In the few years since your last record was released, there’s really been (for lack of a better term) an explosion of bands in the post-rock genre, instrumental or otherwise. Did you feel a push to put out something really great that wouldn’t get lost in the fray of a genre that seems to be sort of a buzz thing?
Greg: I was talking to Andy [Arahood, guitars] about something similar the other day. I know we’re considered a “post-rock” band—I mean, we are a post-rock band—but that’s not how we approach it. The music we listen to is so outside of that, that when we get in there, it’s coming from somewhere completely different. Honestly I didn’t even know that there were all these new bands out there until we started looking for bands to tour with. A lot of the reviews that trash the new record kind of trash post-rock in general. So maybe people are burnt out on that. So to answer your question—it’s not that we wanted to put out a record that stood out from all that. We wanted to put out what we felt was our best record. There were so many other things with our other records that we had to compromise, we just said, “Ok, we’re gonna do this one right.” Which is probably why it took so long.
How long was the writing and recording process?
Greg: As soon as we were done with the Aphorisms EP [Sargent House, 2008] we started writing again, but it wasn’t until we found Emma that we became super focused on it. We spent about three weeks recording and mixing it. But we’d worked with Toshi Kasai [Melvins, Tool] before so we knew right away how to work with each other, and he really knew what we were going for.
This new record and the EP came out on Sargent House. How did you hook up with Cathy Pellow [Sargent House mastermind]?
Greg: She initially was Josh’s agent for his video stuff. So she heard us through that and approached us as a manager. So we had worked with her for a year before she started putting out our records. Honesetly… I’ve never seen anyone with her work ethic. [laughs]
Yeah, she’s pretty intense. [laughs] I’ve booked some of her bands in the past—she definitely looks out for her artists!
Greg: Man, it’s intimidating. With her as a manager, we know we’re going to be taken care, let’s put it that way. So having worked with her as a manager, it was kind of a no-brainer to put out a record with her. It’s not a criticism of other labels, but that work ethic was so far beyond anything I’d ever experienced before. Between how she runs the label, the management, distribution, the PR—the fact that it’s all in house. Sargent House is a very forward-thinking label.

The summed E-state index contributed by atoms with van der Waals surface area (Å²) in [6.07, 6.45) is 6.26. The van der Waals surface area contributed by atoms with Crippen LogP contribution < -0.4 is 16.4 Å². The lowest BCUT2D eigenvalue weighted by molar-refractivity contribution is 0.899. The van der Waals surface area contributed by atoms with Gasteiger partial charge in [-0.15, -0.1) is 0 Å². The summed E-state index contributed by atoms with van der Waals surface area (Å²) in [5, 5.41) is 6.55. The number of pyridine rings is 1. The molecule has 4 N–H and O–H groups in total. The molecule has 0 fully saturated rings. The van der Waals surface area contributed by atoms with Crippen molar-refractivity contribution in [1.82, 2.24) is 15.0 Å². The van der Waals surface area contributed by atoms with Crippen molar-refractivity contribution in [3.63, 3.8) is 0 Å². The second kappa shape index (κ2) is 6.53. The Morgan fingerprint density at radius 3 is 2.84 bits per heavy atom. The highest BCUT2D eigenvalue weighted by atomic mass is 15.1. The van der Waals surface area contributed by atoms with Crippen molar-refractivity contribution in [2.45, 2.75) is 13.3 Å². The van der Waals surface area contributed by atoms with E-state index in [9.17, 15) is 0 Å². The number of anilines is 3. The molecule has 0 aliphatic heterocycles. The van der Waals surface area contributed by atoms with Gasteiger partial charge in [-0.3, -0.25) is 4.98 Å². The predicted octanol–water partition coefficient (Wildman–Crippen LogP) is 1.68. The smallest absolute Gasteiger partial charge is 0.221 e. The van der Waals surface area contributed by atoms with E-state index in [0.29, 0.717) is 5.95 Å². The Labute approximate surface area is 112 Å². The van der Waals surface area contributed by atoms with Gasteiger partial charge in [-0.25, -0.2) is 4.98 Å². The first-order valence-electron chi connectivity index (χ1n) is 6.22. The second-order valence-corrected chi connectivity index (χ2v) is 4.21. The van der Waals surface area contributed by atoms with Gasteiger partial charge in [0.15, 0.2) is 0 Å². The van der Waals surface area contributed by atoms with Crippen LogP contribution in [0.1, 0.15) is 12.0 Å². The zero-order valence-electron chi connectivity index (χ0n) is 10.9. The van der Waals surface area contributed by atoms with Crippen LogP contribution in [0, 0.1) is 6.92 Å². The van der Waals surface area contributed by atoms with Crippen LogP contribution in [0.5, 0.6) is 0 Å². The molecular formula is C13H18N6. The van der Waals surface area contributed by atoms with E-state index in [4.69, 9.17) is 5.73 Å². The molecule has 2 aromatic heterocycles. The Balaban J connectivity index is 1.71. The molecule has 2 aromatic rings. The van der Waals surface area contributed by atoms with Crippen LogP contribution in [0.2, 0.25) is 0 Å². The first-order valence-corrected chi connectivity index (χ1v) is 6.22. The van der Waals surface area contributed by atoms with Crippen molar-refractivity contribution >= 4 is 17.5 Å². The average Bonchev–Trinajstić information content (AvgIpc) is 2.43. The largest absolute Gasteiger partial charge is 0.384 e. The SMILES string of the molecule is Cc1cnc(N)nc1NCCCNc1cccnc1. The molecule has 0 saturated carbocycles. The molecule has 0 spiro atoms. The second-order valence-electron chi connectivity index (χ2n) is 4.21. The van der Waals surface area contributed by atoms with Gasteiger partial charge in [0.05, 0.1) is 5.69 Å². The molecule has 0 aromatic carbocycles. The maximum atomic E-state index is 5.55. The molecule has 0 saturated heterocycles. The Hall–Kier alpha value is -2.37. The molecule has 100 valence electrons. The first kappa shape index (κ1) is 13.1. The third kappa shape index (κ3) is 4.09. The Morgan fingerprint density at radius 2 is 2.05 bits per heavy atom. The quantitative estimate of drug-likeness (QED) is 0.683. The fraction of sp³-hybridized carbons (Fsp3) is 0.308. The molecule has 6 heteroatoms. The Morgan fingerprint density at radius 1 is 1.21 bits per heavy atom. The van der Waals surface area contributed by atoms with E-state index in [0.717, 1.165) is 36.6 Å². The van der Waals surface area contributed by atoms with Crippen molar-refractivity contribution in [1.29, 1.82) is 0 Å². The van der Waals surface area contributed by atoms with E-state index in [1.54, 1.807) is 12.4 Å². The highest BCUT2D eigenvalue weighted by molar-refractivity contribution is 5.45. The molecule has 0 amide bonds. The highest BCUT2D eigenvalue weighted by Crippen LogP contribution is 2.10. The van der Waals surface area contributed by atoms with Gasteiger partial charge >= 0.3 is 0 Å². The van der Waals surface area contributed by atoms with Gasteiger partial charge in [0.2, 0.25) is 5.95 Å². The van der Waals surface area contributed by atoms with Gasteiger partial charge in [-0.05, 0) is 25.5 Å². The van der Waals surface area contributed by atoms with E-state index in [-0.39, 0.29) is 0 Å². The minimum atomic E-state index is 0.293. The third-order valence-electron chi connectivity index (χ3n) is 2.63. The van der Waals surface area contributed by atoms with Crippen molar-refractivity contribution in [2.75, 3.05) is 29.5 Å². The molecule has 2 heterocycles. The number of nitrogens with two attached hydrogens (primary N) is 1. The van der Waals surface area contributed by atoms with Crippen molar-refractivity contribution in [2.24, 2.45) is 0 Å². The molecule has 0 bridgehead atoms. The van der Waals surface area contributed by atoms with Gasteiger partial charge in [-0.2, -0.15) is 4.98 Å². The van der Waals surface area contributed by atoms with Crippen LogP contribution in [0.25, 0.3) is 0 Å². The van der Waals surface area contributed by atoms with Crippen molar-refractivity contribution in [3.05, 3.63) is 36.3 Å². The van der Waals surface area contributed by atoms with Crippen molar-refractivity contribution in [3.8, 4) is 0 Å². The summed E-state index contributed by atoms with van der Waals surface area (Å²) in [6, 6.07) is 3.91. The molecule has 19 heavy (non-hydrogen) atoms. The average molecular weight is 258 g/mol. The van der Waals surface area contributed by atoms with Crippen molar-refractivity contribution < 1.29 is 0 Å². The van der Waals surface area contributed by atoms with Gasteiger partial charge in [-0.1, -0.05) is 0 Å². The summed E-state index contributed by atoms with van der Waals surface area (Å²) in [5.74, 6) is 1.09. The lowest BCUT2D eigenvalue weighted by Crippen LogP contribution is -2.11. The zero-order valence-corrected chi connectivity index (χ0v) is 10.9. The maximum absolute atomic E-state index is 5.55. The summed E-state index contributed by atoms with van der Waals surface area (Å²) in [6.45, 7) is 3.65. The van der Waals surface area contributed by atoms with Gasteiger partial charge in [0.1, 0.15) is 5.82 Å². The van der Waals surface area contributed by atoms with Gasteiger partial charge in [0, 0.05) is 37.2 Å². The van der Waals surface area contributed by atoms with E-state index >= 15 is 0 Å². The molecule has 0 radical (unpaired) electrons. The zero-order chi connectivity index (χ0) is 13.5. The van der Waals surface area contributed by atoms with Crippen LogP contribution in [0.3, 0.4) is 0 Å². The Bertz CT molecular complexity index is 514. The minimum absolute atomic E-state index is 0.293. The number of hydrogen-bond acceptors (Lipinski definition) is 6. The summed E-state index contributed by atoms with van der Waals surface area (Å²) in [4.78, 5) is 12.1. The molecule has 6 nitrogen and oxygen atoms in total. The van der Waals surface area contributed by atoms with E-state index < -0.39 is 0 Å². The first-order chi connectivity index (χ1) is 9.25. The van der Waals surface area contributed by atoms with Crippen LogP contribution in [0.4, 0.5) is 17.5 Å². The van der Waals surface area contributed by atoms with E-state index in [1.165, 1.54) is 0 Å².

[Opening band My Education start playing in the background]
Have you heard these guys before?
Greg: We’ve played several shows with them.
Their new record, Sunrise, is a soundtrack to an old silent film [F.W. Murnau’s 1927 masterpiece “Sunrise: A Song of Two Humans”]. The are other bands, even other bands in Austin like Calm Blue Sea and Balmorhea, that have done this—write new soundtracks to older movies. You guys clearly have a cinematic approach to your songwriting. Is a project like that something you’d ever consider?
Greg: We would love to do that. This show The Othersiders [Cartoon Network]—that’s sort of a ghost show that uses one of our songs as its themes songs. I would love to push that more and more. Ultimately to be able to write for a movie would be a dream come true, for me.
When you write do you think about that, not just the audio but the visual elements? Live, you obviously have pre-recorded video stuff that plays during your set, but does that factor into the writing of the song at all?
Greg: Yeah, we have visuals live, but [when writing] I don’t think that we picture a story being told in the songs necessarily. We are definitely conscious of the songs trying to express something, to the point of even talking about what is it that we’re trying to convey, but it’s nothing as explicit as a storyline. There are emotions we try and convey but it’s not “Let’s write a sad song” but more “How do we write a song that expresses sadness but then becomes hopeful.” Especially in terms of the whole record, we try and think about how it’s all going to fit together and to hit those emotional points and expressions.